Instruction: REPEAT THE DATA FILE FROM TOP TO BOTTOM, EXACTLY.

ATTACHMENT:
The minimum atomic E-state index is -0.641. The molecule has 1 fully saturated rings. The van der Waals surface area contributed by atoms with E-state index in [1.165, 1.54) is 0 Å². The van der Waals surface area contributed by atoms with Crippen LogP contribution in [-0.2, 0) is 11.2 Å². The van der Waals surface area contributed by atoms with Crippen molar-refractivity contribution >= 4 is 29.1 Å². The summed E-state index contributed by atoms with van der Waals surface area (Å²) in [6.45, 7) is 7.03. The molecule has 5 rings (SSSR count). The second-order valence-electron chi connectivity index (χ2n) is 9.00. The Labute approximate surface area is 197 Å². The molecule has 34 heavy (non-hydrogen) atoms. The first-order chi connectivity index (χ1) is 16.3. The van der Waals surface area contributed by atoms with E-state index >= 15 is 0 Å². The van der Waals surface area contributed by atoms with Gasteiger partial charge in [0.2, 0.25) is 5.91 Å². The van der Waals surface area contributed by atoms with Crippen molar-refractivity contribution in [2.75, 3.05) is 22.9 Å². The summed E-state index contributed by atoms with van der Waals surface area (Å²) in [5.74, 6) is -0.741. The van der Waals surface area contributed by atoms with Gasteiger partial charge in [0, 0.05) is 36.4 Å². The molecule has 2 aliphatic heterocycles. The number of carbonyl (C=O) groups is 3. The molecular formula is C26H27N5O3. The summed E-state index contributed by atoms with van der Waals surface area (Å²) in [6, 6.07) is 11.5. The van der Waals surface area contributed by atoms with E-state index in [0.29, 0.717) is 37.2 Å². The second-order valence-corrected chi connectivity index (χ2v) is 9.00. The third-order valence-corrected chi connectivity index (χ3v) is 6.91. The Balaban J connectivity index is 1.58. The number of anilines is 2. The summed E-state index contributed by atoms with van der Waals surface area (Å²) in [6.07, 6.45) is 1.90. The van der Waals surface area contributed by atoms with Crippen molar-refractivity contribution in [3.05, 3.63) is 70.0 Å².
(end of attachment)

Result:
The minimum atomic E-state index is -0.641. The molecule has 1 fully saturated rings. The van der Waals surface area contributed by atoms with E-state index in [1.165, 1.54) is 0 Å². The van der Waals surface area contributed by atoms with Crippen LogP contribution in [-0.2, 0) is 11.2 Å². The van der Waals surface area contributed by atoms with Crippen molar-refractivity contribution >= 4 is 29.1 Å². The summed E-state index contributed by atoms with van der Waals surface area (Å²) in [6.45, 7) is 7.03. The molecule has 5 rings (SSSR count). The second-order valence-electron chi connectivity index (χ2n) is 9.00. The Labute approximate surface area is 197 Å². The molecule has 34 heavy (non-hydrogen) atoms. The first-order chi connectivity index (χ1) is 16.3. The van der Waals surface area contributed by atoms with E-state index >= 15 is 0 Å². The van der Waals surface area contributed by atoms with Gasteiger partial charge in [0.2, 0.25) is 5.91 Å². The van der Waals surface area contributed by atoms with Crippen molar-refractivity contribution in [2.75, 3.05) is 22.9 Å². The summed E-state index contributed by atoms with van der Waals surface area (Å²) in [5.74, 6) is -0.741. The van der Waals surface area contributed by atoms with Gasteiger partial charge in [0, 0.05) is 36.4 Å². The molecule has 2 aliphatic heterocycles. The number of carbonyl (C=O) groups is 3. The molecular formula is C26H27N5O3. The summed E-state index contributed by atoms with van der Waals surface area (Å²) in [6, 6.07) is 11.5. The van der Waals surface area contributed by atoms with E-state index in [0.29, 0.717) is 37.2 Å². The second-order valence-corrected chi connectivity index (χ2v) is 9.00. The third-order valence-corrected chi connectivity index (χ3v) is 6.91. The Balaban J connectivity index is 1.58. The number of anilines is 2. The summed E-state index contributed by atoms with van der Waals surface area (Å²) in [6.07, 6.45) is 1.90. The van der Waals surface area contributed by atoms with Crippen molar-refractivity contribution in [3.05, 3.63) is 70.0 Å².